For Gautambhai, life is all about transformation. First, he transforms himself, and then he expects this from others as well. And while he is great at delegation, he expects every member of his team to report to him directly on the progress of the work he has been assigned. He lends a hand, if the job has hit an unexpected obstacle and helps to decide quickly on the go/no-go options.Even today, he works for nearly eleven to twelve hours a day at his office.
In earlier years too, nobody ever thought of him as a contented child, or at peace with the world. For him, life offered, at each stage, one more opportunity to push forward, one more chance to dream the impossible dream. As the previous chapter stated, the favourite word to describe him was toofani. Gautambhai moved to Ahmedabad with his parents in the early 1970s, and his academic competence won him an admission at Sheth C.N. Vidyalaya, in 1974, a highly reputed school in Ahmedabad. He appeared for his secondary school exams (SSC) in 1977; his performance won him admission in the coveted science stream in Standard XI at the school.
After heeding his uncle’s advice, the teenager decided to move to Bombay (now Mumbai) to pursue his dreams. He stayed with his elder brother Vinodbhai, a wholesaler of cut-piece fabrics for Bipin Mills and Rajesh Mills, and decided to try his hand at trading in diamonds.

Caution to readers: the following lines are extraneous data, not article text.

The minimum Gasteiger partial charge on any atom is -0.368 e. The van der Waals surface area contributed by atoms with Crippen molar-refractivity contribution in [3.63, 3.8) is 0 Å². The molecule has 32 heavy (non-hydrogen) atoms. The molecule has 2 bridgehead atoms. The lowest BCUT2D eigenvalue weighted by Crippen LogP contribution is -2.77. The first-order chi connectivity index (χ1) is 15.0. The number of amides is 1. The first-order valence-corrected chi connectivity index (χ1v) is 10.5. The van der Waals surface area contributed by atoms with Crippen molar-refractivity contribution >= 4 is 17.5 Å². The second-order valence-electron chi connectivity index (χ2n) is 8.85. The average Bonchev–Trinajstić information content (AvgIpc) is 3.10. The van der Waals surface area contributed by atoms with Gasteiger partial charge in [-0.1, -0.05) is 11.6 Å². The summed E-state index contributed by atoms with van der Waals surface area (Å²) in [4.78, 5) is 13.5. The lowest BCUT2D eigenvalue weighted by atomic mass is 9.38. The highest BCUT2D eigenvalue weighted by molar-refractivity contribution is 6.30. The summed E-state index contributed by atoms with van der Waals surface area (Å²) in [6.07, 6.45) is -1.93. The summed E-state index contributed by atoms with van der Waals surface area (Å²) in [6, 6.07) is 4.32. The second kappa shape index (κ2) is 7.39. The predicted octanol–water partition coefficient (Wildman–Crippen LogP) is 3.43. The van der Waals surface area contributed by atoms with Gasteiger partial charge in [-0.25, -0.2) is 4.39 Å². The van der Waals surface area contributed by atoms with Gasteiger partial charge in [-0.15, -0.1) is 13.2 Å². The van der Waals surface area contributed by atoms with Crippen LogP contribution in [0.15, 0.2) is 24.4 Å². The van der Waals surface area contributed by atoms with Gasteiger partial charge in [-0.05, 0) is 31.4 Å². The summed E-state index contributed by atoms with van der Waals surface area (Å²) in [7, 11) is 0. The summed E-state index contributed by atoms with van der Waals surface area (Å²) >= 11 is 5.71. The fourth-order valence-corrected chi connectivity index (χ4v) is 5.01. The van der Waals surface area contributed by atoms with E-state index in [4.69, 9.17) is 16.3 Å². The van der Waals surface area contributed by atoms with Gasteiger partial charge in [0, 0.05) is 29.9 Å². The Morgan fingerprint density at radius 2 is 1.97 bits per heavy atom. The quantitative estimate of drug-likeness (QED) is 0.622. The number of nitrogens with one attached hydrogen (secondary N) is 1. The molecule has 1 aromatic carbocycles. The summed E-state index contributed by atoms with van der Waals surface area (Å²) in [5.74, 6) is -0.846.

Gautambhai would have preferred to embrace the earn-and-you-learn model for growth and development. But the fates had other plans for him.
Gautam studied for a couple of months at a South Mumbai college. The diamond trading office was very close to the college. He went to the diamond markets in the morning, learned diamond sorting and assessment at Mahendra Brothers and then went to college. But in his attempt to excel at business, he found it difficult to mark attendance at college. Realizing that he could not meet attendance norms as well as do business the way he wanted to, he decided, within six months of life as a college student, to become a full-time diamond trader in Dhanji Street.
Devendra R. Amin, who has now retired from the Adani Group, and who was senior VP, corporate communications, says, ‘Gautambhai is not constrained by a “formal” education. Formal education teaches you what has been done and how it has been done in the past in a variety of disciplines ranging from science to business.
Gautambhai was lucky that he did not go through such an education, which normally produces consultants and not entrepreneurs, or say, “worker bees” and not the “queen bee”. What is needed for growth and progress is the queen bee. A lack of formal education allows him to think out of the box and make swift decisions.’
Vinod Adani recalls how within a month of joining college, Gautambhai had begun to feel burdened by the pressures of attending college and coping with the demands of the diamond trade. He would be so tired that he would often go to sleep in the suburban train, overshooting the station he was supposed to get off at. Everything conspired to the eventual decision to give up studying. He began to solely focus on diamond trading instead.